The one thing I like about commuting to my internship is I get to see different people from all sorts of walks of life. The one thing I realized is that problems like racial tension is still prevalent in daily life even in the most minuscule way. Discrimination of all sorts still permeates our society. But at the end of the day, what makes me happy is to see the human spirit of kindness and acceptance.
So I’ve been seeing and hearing people say that, we[filipinos] are being too prideful and proud about this Pacman loosing to Bradley. Just to make a point, this is not even about the fact that Pacman is filipino and that we think he deserves to win all his fight. Clearly we support him, which is deeply rooted in the filipino culture and values. Like any sports fan, filipinos support and react based on merit. Prior this fight, Pacman did pretty bad on his last fight and majority of the Filipinos I knew were disappointed and thought he really didn’t deserve to win. So again, don’t think we are supporting him because we are prideful. We are supporting him because it is what is right. Injustice was served due to capitalistic mentality that exploits people. If sports analyst and many people[not just filipinos] say that Pacman should have won then there must be something fishy with the results.
So we all have been watching Jesse Sanchez with the hopes of her being given the title as American Idol. Unfortunately, Jessica did not win the title; however, I truly believe she will succeed in her endeavor with the music industry.
So during the Jessica frenzy, I got a spoiler alert way before most people. Philippine News has been tracking the American Idol progress like a hawk so I found out two hours before AI premiered in the west coast. I briefly read comments, which show their sadness of Jessica not being crowned the new idol, some are boastful of Jessica’s achievements even calling her, OUR OWN AMERICAN IDOL. I did see some comments, which I thought, were problematic. One comments was “Hindi kasi siya pure American,” which loosely translates to, She did not win because she is not a pure American, how unfortunate. Another problematic comment I saw was, “American Idol, it’s in the title.”First, we should be proud of Jessica of her achievements no matter what, it is the first time that someone of Filipino descent made it to the top two of American Idol. Furthermore, this is an amazing achievement for someone her age. Second, the idea that permeates within Filipino culture is that American means being White or Black only. This paradigm forgets to include other communities of color, which have contributed to our conceptualization of American. To me, being American does not lie in skin color, immigration status, age, gender, etc. I define American as individuals who contribute and have roots in the United States. With a comment on the latter opinion, yes, the title is American Idol so does that mean Jessica is not American because she is of Filipino and Mexican descent. I think people forget that everyone in the United States have immigrant roots. Whites and Blacks are not natives of the U.S. The American identity is a modern one that is fluid. It is a unique national identity that many other nations do not have. This does not mean that Americans are exception but rather different.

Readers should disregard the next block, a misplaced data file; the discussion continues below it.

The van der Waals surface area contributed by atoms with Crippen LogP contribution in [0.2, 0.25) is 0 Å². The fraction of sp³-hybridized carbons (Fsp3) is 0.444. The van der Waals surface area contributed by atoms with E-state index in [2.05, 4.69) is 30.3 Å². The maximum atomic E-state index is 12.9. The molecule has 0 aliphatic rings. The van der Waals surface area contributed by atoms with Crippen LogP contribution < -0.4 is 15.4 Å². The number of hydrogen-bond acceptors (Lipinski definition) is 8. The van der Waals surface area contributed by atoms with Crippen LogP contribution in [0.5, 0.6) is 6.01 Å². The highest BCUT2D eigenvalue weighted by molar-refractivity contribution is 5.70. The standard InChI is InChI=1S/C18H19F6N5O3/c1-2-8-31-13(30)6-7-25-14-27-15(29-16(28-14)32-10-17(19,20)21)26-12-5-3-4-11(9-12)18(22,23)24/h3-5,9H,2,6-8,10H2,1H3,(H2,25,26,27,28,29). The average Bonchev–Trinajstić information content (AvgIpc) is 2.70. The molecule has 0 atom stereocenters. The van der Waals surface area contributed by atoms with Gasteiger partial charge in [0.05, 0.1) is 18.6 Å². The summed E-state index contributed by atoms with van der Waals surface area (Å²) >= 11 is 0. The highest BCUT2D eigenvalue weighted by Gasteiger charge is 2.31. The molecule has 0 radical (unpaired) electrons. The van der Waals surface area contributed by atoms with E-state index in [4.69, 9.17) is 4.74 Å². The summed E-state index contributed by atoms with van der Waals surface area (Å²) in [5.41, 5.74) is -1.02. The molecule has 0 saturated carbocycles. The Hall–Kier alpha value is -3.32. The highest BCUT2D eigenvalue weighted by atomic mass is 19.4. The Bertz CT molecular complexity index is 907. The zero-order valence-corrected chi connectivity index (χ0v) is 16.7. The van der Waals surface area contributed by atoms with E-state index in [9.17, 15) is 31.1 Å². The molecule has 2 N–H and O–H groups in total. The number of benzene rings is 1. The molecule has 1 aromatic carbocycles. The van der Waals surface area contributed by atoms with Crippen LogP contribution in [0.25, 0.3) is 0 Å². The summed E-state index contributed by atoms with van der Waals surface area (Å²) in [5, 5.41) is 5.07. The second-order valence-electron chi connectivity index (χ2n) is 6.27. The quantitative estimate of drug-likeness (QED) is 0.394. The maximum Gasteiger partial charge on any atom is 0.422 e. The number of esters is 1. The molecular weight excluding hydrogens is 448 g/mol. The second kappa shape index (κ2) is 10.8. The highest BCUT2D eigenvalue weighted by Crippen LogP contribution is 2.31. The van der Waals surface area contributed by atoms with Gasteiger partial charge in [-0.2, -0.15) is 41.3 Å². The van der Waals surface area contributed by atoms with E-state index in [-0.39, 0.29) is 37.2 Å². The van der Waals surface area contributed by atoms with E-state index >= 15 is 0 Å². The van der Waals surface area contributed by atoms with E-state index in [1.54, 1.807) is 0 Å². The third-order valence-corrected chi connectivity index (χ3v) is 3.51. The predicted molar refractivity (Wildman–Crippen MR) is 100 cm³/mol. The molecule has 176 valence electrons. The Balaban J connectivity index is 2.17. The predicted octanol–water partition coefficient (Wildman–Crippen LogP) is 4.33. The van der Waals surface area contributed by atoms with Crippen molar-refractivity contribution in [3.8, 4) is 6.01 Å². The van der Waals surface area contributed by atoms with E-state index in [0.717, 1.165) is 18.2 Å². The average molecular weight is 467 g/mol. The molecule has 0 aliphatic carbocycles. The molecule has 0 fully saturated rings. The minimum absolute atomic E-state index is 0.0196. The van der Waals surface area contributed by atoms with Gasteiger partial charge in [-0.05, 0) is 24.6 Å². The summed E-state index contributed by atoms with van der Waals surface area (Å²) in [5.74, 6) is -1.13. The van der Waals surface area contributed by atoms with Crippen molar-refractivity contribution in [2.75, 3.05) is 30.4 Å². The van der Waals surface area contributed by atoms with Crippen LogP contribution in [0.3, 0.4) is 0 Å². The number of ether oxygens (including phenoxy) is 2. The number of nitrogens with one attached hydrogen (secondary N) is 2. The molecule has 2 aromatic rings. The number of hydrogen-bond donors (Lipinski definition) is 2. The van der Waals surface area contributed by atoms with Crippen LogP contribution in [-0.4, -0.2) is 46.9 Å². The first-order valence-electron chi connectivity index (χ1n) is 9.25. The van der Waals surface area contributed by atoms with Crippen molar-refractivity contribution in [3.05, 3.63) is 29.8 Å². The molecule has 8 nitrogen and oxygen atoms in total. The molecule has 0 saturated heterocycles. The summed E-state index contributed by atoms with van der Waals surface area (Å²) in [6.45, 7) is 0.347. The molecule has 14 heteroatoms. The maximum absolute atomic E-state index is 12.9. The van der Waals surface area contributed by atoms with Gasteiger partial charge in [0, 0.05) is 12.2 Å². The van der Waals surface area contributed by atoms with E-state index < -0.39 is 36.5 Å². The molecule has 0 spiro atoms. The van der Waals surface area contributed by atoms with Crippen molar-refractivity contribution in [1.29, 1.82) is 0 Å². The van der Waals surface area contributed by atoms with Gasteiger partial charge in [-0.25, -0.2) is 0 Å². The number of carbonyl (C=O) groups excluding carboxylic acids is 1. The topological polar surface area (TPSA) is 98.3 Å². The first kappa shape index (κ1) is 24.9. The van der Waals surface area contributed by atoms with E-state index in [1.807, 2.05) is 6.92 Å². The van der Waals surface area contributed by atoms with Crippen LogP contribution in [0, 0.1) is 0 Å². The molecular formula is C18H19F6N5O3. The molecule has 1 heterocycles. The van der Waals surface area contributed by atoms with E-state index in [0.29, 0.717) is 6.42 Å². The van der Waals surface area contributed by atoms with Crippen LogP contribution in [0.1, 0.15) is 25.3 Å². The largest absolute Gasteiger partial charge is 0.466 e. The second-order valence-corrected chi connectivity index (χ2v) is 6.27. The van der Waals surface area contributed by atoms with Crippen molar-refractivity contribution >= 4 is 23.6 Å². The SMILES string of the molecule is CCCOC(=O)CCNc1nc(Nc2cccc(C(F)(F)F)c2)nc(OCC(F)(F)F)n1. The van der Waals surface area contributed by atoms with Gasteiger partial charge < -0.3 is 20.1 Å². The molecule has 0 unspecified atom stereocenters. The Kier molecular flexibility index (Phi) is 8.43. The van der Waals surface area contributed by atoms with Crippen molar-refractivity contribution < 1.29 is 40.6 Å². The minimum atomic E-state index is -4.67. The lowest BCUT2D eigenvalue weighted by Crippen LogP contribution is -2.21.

I wish Jessica all the best. I know she will be successful when she gets signed and releases her album. She is truly talented and she will go far.
Dear Overtly Religious People in the Philippines,
You say Lady Gaga is “Evil” and she works for the devil. I say she is different and promotes equality and acceptance, something I believe God wants all of us to know and live by. How “Christian” of you to judge people, don’t we hear constantly that God is the only one who has the right to judge us? I respect your views but before you go criticizing people and judging them, you should ask yourself, would Jesus want me to act this way? How come you don’t act like this when it comes to popular culture in the Philippines which promotes similar “sinful” things. Think before you act, you don’t want to contradict yourself.
This Little Monster. :p
Manny Pacquiao, the people’s champ, or he is really? Recently, Pacquiao had an interview with Examiner.com to show his dissatisfaction for President Obama’s support for same sex marriage. I would like to point out that, in my opinion, the issue of same sex marriage is an issue of equality rather than a religious issue. The way I view it is that, everyone deserves the right to love and have the ability to be legally acknowledged as a couple. I do not support same sex marriage just for the sake of agitating norms but rather I advocate for what is right. We are all humans, we should not deprive others the ability to be legally recognized as a couple just because they do not fit our heteronormative definition of a couple. More than anything else, I disagree with depriving human beings the same capabilities as heterosexual couples. Gay or Straight, these people were lucky enough to find a person to love, who are we to deprive individuals the right to make decisions about their own life. If we cannot recognize same sex couples as legal couples with rights that married couples have, we should not even have marriage contracts. A marriage contract is a legal agreement between two individuals, which the state and federal government recognizes as a legitimate agreement and is subject to disciplinary action if broken.